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Que sera'ed, sera'ed

Hola, amigos. Sadly, this is the last time I will be able to address you all as a voice that does not reflect the views or opinions of the Tower of Campus Thought and Action. But I won't dwell on this being my senior column, as that is what every senior column seems to do. Another thing every senior column seems to do is comment on what every senior column seems to do. Oh, well. If I only fall into one cliché in this entire article, that may be a new Chronicle record.

Suffice it to say, my time here at Duke has taught me a lot (there goes that record). And I don't just mean the best illegal places to park (I won't ruin them by writing them here) and what to do on a random Tuesday night (Joyce Pub Quiz-providing you're of age). Instead, I am referring to something more universal. Over my four (maybe five if I don't submit my Modes of Inquiry transfer request form soon) years in the Gothic Wonderland, I believe I have developed a mindset. Grasped a cosmic truth, if you will (you won't? Deal with it). Actually, this grand epiphany is pretty simple.

Que sera, sera.

For those of you who don't "habla espanol" (myself included), it doesn't matter. This is, of course, because "que sera, sera" is not a direct translation of any actual language. I just found that out while writing this article. See? At Duke, the learning never stops.

Anyway, the phrase is meant to translate into English as "whatever will be, will be," and is the name of the 1956 Oscar winner for "Best Original Song." If you don't know the tune, go look up the Simpsons clip in which it is featured (after all, that's where I first heard it).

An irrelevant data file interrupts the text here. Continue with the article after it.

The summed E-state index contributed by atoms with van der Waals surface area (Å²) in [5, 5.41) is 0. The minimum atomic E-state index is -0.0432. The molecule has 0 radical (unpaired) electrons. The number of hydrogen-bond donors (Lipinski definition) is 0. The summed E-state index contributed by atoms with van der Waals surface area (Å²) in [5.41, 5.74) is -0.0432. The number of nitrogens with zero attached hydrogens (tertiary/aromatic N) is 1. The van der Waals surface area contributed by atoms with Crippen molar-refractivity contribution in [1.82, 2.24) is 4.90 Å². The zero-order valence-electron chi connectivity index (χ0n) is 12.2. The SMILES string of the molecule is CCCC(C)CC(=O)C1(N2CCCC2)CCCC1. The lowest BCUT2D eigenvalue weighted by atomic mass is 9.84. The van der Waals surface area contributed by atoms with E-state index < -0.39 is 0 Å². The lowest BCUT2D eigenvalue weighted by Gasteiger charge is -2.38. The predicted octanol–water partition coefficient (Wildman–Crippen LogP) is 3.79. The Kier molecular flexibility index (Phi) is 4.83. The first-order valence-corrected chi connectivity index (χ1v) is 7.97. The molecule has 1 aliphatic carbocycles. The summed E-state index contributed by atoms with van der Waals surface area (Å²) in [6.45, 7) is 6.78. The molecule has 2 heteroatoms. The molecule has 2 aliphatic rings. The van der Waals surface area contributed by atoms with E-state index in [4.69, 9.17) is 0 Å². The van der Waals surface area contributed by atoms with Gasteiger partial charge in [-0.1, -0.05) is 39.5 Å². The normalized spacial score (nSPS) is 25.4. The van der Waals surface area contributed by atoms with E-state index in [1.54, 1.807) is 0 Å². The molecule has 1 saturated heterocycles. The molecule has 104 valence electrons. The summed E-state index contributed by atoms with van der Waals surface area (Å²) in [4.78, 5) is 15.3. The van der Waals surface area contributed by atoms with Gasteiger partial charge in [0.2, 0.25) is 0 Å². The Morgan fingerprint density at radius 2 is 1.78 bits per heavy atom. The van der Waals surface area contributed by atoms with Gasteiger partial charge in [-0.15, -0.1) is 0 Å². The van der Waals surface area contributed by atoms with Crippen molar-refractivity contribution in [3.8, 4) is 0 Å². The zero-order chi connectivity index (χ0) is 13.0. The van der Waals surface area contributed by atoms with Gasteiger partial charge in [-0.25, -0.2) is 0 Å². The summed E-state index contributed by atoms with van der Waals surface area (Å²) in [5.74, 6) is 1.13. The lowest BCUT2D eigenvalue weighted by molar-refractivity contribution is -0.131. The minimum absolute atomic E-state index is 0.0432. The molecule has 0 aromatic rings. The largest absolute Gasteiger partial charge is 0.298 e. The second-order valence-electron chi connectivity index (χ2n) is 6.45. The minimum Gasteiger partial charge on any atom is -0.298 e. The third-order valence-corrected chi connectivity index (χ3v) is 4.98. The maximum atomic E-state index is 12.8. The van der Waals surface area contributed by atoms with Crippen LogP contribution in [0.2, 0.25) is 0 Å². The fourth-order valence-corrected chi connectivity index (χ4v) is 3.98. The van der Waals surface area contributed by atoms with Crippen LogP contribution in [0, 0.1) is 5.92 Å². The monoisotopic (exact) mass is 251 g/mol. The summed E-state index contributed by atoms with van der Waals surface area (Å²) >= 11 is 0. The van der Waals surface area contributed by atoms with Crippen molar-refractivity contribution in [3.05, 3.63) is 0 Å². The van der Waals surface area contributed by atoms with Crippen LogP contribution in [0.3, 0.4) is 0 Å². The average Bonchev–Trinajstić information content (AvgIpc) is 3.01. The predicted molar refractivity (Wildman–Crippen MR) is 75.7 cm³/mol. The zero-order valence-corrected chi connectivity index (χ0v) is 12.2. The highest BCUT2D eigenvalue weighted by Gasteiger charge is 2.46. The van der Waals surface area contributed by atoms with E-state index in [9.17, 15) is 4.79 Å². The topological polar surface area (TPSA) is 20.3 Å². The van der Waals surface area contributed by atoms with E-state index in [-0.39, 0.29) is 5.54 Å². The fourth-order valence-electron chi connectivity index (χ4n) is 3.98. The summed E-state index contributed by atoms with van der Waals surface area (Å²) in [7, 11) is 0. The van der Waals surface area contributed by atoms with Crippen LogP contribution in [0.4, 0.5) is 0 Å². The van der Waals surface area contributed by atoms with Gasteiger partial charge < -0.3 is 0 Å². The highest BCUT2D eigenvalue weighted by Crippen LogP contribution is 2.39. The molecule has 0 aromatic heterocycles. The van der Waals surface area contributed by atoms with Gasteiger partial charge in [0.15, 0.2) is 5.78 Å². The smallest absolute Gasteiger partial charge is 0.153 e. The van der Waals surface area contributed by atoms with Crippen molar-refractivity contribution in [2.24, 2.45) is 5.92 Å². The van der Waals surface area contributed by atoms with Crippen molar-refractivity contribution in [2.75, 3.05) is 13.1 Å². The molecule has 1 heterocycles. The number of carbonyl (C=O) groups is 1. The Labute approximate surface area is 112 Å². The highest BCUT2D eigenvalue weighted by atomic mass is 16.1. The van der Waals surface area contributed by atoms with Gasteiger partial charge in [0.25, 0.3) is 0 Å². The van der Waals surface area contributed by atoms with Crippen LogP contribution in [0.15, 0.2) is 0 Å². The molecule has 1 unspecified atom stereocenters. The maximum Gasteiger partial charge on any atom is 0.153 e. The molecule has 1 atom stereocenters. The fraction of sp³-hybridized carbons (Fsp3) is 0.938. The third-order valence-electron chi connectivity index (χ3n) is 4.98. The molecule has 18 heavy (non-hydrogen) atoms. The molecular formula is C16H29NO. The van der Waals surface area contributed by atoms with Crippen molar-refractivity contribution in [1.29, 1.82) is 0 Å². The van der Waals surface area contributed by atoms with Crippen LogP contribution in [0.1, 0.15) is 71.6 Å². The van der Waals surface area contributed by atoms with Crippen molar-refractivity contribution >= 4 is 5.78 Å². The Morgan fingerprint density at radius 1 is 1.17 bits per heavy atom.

Simple, right? In fact, it seems ludicrously simple. How can this gibberish phrase that leaves nothing in life to free will be some sort of grand epiphany induced by collegiate life?

Well, it took me a while to realize its philosophical importance. You see, I am an absolutist. I mean this not in the Hegelian or monarchical sense, but in my own, which I will now explain. Try as I might, I cannot help thinking of things in the most definitive terms. For instance, this is my last column as a Duke undergraduate, this Saturday will be my last Big Show as a member of Duke University Improv, I will never be 20 years old again, etc. Truth be told, it can be depressing.

Now, I realize this self-classification doesn't answer the above question. However, it does give some context. In daily interactions, I try not to think of how this is my last week as a Duke student or how I may not see someone I've been friends with while at Duke ever again, but such thoughts creep in. Because of this feeling of exaggerated importance stemming from the definite nature of life's events, I often dwell on decisions I make because I view them as permanent marks on the journey of my life, when in fact they are often fleeting moments that likely will never result in any lingering issues down the road.

How do I cope with this inflated sense of the significance of each occurrence in my absolute life?

Que sera, sera.

In reflecting on my time at Duke with a senior friend recently, he extolled the truest and yet most obvious assessment of our time in Durham.

"We did the best we could."

Yes, yes we did, seniors. We did the best we could. No matter how we lived, no matter whom we helped or whom we hurt, the past is past. Que sera'ed, sera'ed. We can only look forward to the future and strive to do better everyday. As much woulda, coulda, shoulda as has filled our time in Duke's hallowed halls, it is all irrelevant as we move into the great journey that is the rest of our lives. As the Flaming Lips once said, "All we have is now."

And I'm not about to let it just sera.

Brett Aresco is a Trinity senior. This is his last column.


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